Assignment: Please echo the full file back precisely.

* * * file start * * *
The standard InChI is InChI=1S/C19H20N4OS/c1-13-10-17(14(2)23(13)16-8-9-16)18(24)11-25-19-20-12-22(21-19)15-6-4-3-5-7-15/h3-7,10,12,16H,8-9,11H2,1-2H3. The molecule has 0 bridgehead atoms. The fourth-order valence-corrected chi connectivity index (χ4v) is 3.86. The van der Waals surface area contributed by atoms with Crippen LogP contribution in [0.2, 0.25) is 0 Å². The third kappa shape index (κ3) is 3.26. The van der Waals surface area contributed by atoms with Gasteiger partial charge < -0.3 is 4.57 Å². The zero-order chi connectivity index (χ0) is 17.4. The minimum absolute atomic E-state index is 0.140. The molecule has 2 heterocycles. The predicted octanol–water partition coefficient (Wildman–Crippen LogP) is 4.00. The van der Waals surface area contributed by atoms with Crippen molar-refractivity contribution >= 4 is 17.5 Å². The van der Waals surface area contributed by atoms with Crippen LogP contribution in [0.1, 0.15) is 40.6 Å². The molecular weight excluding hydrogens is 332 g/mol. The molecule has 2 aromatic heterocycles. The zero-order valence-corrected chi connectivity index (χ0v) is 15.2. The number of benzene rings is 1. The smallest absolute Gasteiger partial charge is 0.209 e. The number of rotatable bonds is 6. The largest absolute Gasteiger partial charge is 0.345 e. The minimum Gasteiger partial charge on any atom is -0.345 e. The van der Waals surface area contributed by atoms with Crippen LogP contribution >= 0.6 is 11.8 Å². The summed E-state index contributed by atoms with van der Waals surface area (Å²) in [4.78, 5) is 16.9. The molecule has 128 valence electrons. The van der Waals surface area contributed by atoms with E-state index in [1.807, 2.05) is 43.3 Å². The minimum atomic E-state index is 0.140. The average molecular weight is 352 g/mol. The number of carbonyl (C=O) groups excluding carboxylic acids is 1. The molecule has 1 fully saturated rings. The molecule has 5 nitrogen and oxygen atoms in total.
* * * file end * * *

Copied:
The standard InChI is InChI=1S/C19H20N4OS/c1-13-10-17(14(2)23(13)16-8-9-16)18(24)11-25-19-20-12-22(21-19)15-6-4-3-5-7-15/h3-7,10,12,16H,8-9,11H2,1-2H3. The molecule has 0 bridgehead atoms. The fourth-order valence-corrected chi connectivity index (χ4v) is 3.86. The van der Waals surface area contributed by atoms with Crippen LogP contribution in [0.2, 0.25) is 0 Å². The third kappa shape index (κ3) is 3.26. The van der Waals surface area contributed by atoms with Gasteiger partial charge < -0.3 is 4.57 Å². The zero-order chi connectivity index (χ0) is 17.4. The minimum absolute atomic E-state index is 0.140. The molecule has 2 heterocycles. The predicted octanol–water partition coefficient (Wildman–Crippen LogP) is 4.00. The van der Waals surface area contributed by atoms with Crippen molar-refractivity contribution >= 4 is 17.5 Å². The van der Waals surface area contributed by atoms with Crippen LogP contribution in [0.1, 0.15) is 40.6 Å². The molecular weight excluding hydrogens is 332 g/mol. The molecule has 2 aromatic heterocycles. The zero-order valence-corrected chi connectivity index (χ0v) is 15.2. The number of benzene rings is 1. The smallest absolute Gasteiger partial charge is 0.209 e. The number of rotatable bonds is 6. The largest absolute Gasteiger partial charge is 0.345 e. The minimum Gasteiger partial charge on any atom is -0.345 e. The van der Waals surface area contributed by atoms with Crippen LogP contribution >= 0.6 is 11.8 Å². The summed E-state index contributed by atoms with van der Waals surface area (Å²) in [4.78, 5) is 16.9. The molecule has 128 valence electrons. The van der Waals surface area contributed by atoms with E-state index in [1.807, 2.05) is 43.3 Å². The minimum atomic E-state index is 0.140. The average molecular weight is 352 g/mol. The number of carbonyl (C=O) groups excluding carboxylic acids is 1. The molecule has 1 fully saturated rings. The molecule has 5 nitrogen and oxygen atoms in total.